E-readers have been able to survive alongside tablets thanks to cheap, high-battery prices. But the idea of a portable device that can read posts under a particular format is older than you might think. In principle, the original idea of these devices should be searched about a century ago in 1920; in a device called Fisk Reader Machine
Bradley Allen Fisk , inventor of the device, was born in 1854 and spent a long and famous career in the US Navy. He succeeded in reaching the goalkeeper and, of course, not just a navy officer; Fisk was also an inventor.
He was involved in the advancement of various technologies in the field of warfare; a special telescopic observation system for artillery ships, an electric spacers, turret holders equipped with an engine and radio systems, and the launch of torpedoes were part of his inventions.
Fisk was retired at the age of 60. Only a year later, World War I began, but still at this age of his enthusiasm, nothing new had been achieved. While many of the adventures behind the most important inventions have disappeared over time, there is no trace of them, but this does not apply to the Fisk Reader.
The Fisk Reader, or in other words, his reader, was published in 1922 by the accredited American Journal of Science and Technology, and in May 1926, Miami News and Papillory Mechanics were given the machine.
The reader machine included a metallic body with a handle, with a magnifying lens for viewing with one eye along with a cover for the other eye. Bradley Fisk used the image engraving technique to print text in very small dimensions on cards measuring 15 by 2 centimeters. These dimensions were very small according to the standards of those days of publications or even for observation by the human eye.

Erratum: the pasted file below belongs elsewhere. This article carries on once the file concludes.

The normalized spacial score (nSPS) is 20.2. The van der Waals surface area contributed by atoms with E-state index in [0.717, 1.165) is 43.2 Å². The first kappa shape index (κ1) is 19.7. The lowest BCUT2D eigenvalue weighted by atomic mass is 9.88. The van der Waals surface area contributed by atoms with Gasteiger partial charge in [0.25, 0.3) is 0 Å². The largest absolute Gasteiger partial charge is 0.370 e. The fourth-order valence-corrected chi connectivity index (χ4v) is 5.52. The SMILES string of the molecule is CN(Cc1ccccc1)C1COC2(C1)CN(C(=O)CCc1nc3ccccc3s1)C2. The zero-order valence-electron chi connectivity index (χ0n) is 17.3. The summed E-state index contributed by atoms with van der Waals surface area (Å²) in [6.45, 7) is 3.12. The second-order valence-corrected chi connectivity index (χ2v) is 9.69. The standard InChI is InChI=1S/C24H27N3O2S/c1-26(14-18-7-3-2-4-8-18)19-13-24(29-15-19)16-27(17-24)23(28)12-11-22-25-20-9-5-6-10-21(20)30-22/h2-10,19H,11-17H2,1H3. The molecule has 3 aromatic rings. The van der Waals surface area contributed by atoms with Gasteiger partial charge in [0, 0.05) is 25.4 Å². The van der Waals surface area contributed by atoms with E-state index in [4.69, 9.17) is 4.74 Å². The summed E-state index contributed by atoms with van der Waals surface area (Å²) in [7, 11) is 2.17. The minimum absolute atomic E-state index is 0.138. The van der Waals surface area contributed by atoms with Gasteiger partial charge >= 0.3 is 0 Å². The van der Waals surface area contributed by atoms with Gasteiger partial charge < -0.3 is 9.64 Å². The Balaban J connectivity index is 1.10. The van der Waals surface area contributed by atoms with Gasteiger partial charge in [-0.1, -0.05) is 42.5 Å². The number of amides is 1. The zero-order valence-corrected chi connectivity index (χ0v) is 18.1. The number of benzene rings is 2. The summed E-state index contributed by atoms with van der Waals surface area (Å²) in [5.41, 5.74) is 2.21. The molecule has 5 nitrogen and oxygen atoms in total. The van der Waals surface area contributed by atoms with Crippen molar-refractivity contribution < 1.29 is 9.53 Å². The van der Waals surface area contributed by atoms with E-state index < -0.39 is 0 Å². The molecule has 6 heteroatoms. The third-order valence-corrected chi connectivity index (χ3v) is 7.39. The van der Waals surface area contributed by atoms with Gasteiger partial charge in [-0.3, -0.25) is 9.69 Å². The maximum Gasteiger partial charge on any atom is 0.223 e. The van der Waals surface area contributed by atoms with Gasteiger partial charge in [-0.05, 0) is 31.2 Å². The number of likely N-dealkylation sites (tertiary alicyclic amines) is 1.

The user could insert the card into the Fisk Reader and use the zoom lens to read the carved text. Additionally, by moving the card or eye, they saw different columns of printed text (engraved).
Although the idea seemed simple, it was, in its own way, a genius to squeeze texts into a pocket-sized device. Fisk put his book “Innocent Abroad”, Mark Twain (plainly known as “Delane on a ferry journey”), into only 13 cards to present his idea to journalists; a book of about 93,000 words.
Bradley Fisk believed that his device, working with only one hand, could have transformed the publishing industry. Thanks to his creativity, books and magazines could be sold at much lower prices. In addition, the cost of materials, production, supply and space required for the maintenance of publications also decreased.
He thought in his mind that through a new reader, magazines would be distributed at a low cost by post, and more importantly, anyone with any income could have access to educational content or entertainment. Between 1920 and 1935, Fisk recorded 11 patents for his singer machine.
The creative inventor described various design models, one of which referred to paper pulleys that could be used instead of paper cards, and the user rotate it to easily view the engraved content on all parts. Slowly
He also produced several prototypes of his car, now one of his examples being kept at the Rosenbach Museum in Philadelphia. Eventually, the Fisk reader never made mass production, but at the same time attracted media attention.
But while Bradley Fisk was busy with his car, micro-films were attracting attention. It seems to be the first time around the late 1850’s that micro-photographic (very small-scale imaging that saw the images recorded in this way requires a magnifying device) was popular. However, its use as a medium for storing information began in the 1920s.
Microscopy succeeded in opening its way to business, and in 1935, Kodak released a copy of the New York Times on a 35 mm microfilm. In the following, this method became a standard for archiving. Ultimately, however, the idea of miniature novels and portable reader devices that was in the mind of Bradley Fisk did not turn out to be true.
Just a few years later, in 1949, the Spanish teacher Angela Royaz Rabbles, a mechanical encyclopedia, offered a more advanced way to compress information. According to his idea, he used scribbles along with different mechanisms to accommodate text and sound in small qualities. This allowed the replacement of several books on the device.
In 1991, Sony unveiled the ” Data DiscMan “, which was technically the first electronic reader, followed by examples of its successor with monochrome LCD displays.
In the mid-1990s, researchers from the Massachusetts Institute of Technology (MIT) developed electronic inkjet printers ( E Ink ) that could be considered as the latest piece of electronic reader puzzles.
Now companies like Amazon, Sony Kubo, Barnes & Nobles, and … offer their advanced book readers that offer thousands of books and magazines in small sizes and with a decent battery charge.